Source: PaxForex Premium Analytics Portal, Fundamental Insight
Shares of industrial company 3M fell by more than a third compared to the highs of 2018. It creates an interesting situation for long-term oriented investors. Let's look at some of the key pros and cons to consider before making a final judgment on whether to invest in 3M.
The share price for 3M reached a peak in early 2018 and has now declined by about 36%. Over the same period, the S&P 500 index grew 20%, while competitors using the SPDR ETF Industrial Select Sector as a proxy lost about 4%. Simply put, 3M is behind the wider market and its sector. Of course, there are reasons for this lag. For example, ten years ago, a company's average revenue growth was expressed in high single-digit numbers, while its average revenue growth was expressed in high single-digit numbers. By 2019, the last full year of the company's operation, these figures had fallen to low single-digit numbers with long-term revenue growth and high single-digit average numbers with revenue growth. Management is trying to cut expenditure and resume growth. But the impact of the pandemic on some of these plans has, at least temporarily, overshadowed. Also, the company is facing litigation over some of its products and manufacturing facilities. It is a challenging issue to quantify, and litigation has been going on for many years now. The management is working to resolve this issue, but there is no suitable way to accelerate this process. The final cost can be in the billions of dollars. However, with a market capitalization of over $90 billion, 3M is not a small company. It is more likely to be able to cope with a significantly negative outcome. Some analysts fear the dividends may be cut, but history suggests that 3M will work hard to protect its dividends. The downturn has raised 3M's yield to about 3.6 percent. Using the dividend yield as an approximation to estimate, we can assume that the stock is quite cheap today. The yield is also high relative to the average industrial stock (Industrial Select Sector SPDR ETF has a yield of only 2%) and S&P 500 (yield of about 1.7%). Its attractiveness is enhanced by an impressive dividend history. The company has been increasing its dividends annually for over 60 consecutive years. The last increase occurred in February.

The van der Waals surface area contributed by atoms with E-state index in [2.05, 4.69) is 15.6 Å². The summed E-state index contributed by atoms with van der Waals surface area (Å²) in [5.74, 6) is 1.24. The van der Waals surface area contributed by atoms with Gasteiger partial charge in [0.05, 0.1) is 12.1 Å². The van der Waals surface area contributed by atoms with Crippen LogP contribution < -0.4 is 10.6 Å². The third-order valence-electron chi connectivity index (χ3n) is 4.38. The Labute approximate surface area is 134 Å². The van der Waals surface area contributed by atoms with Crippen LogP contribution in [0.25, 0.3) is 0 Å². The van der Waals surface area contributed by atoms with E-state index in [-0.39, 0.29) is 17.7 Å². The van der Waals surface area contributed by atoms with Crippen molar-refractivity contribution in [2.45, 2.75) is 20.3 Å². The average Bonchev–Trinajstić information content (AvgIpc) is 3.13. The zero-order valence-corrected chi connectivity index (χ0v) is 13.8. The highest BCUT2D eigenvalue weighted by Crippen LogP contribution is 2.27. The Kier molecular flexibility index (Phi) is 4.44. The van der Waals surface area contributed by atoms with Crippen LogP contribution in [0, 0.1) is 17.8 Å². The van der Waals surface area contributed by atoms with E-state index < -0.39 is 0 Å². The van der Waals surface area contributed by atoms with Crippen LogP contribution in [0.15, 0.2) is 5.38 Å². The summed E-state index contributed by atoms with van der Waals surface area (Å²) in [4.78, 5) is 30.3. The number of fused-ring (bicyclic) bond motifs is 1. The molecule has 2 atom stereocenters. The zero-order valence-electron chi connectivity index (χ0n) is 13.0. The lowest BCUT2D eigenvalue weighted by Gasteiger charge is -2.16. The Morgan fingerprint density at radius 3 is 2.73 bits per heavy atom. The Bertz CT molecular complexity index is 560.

In the meantime, its business is quite diversified. The company is divided into four segments: security and industry, transport and electronics, healthcare, and consumer sector. Under these broad groups, meanwhile, there are more than two dozen different businesses. It operates in more than 70 countries around the world, with about 60% of its business being overseas.
One of the most interesting things about 3M is its focus on research and development. It has a long history of creating new products and then using basic technologies in other areas of its business. Over the past 12 months, 3M has spent about 6% of its revenue on research and development, or nearly 2 billion dollars. If a company can come close to comparing its successful history with research and development, it must have a bright future.
In fact, based on a company's long history of innovation, it is likely that its R&D efforts will help it grow again in the right direction. However, given its size, it is unlikely to become a super high growth company. Slow and steady growth is more likely, with ups and downs based on economic activity.
All these positive things aside, one cannot help but notice that 3M is heavily affected by the global economic impact of COVID-19. Sales fell by nearly 12 percent in the second quarter, while adjusted earnings per share declined by about 16.5 percent. Revenues fell in each of the four groups, although demand for 3M health and safety equipment was strong. However, this is not the case only for 3M; most of its colleagues face similar difficulties.
3M has a rich history, especially on the dividend front, and today looks relatively cheap. For long-term investors, however, the positive aspects here probably outweigh the negative ones. If you have resilience, now would be a good time to buy shares in this relatively lucrative industrial giant.